But there are alternatives to replacing imported liquid fuels with synthetically produced liquid fuel. And of course, Yildirim isn’t suggesting we replace all imported fuel with synthetic fuel. He notes that synthetic liquid fuel production based on coal or gas is only an interim step on the path to ‘100% renewables’.
It’s clear that if the challenge is to ensure national resilience and sustain the Australian Defence Force’s capability in time of conflict, then the long-term solution is to move more quickly down that path.
Again, if we look at the numbers, 17,600 ML of Australia’s 60,600 ML in consumption was in automotive gasoline and a further 29,600 ML was in diesel. So those categories represent 47,200 ML, or 78% of total consumption. Accelerating the take-up of electric vehicles for personal transport, trucking, agriculture and mining would massively reduce Australia’s dependence on imported liquid fuels.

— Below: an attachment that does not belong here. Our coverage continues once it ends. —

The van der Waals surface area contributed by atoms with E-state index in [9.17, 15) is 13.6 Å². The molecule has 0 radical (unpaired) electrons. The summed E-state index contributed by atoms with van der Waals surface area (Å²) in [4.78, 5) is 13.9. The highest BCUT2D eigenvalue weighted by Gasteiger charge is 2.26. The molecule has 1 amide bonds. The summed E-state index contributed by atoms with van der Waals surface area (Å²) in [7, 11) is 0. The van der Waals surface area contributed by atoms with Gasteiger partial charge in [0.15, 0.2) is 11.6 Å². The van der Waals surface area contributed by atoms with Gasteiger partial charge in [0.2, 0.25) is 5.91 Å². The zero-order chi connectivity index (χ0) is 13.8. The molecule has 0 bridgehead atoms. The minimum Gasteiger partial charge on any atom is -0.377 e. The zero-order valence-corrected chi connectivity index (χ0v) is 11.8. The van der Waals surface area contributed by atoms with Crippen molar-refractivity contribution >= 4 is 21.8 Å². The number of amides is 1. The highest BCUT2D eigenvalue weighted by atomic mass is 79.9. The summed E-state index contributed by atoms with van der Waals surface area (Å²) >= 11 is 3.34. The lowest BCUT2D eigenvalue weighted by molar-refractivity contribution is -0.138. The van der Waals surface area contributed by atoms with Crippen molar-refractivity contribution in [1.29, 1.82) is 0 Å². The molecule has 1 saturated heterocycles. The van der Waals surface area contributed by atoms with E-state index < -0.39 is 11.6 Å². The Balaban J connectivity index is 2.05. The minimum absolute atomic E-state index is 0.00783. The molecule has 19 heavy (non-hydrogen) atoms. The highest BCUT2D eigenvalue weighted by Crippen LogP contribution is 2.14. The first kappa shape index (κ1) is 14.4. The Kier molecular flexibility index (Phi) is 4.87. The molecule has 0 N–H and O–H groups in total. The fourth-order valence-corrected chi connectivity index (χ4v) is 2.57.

While an adversary might try to blockade our liquid fuel supplies, it will be difficult for them to turn off the sun or wind. Considering the emphasis that the government has placed on developing a sovereign defence industry, it’s strange that it hasn’t pushed for greater sovereignty in our fuel supply by accelerating the take-up of electric vehicles. Even the most rusted-on supporters of coal-fired power would have to admit, we don’t need any imported energy to generate electricity. Generation and storage equipment is another matter and the government’s modern manufacturing initiative is aiming to make steps there. But, overall, it has been at best lukewarm and at worst openly hostile to electric vehicles.
Of course, replacing liquid-fuel-driven vehicles with electric ones will take time. But an increasing number of countries around the world are setting increasingly ambitious timelines to cease the sale of fossil-fuel-driven vehicles by 2030 or even earlier, and, as many commentators have noted, that will likely force Australia’s hand as supplies of conventional vehicles dry up or we become a dumping ground for outdated models. Granted, viable electric military and commercial aircraft are still further off, but Australia’s consumption of aviation fuel in 2018–19 was only 7,434 ML, or 12% of total liquid fuel consumption and far less than Australia’s current domestic liquid fuel production.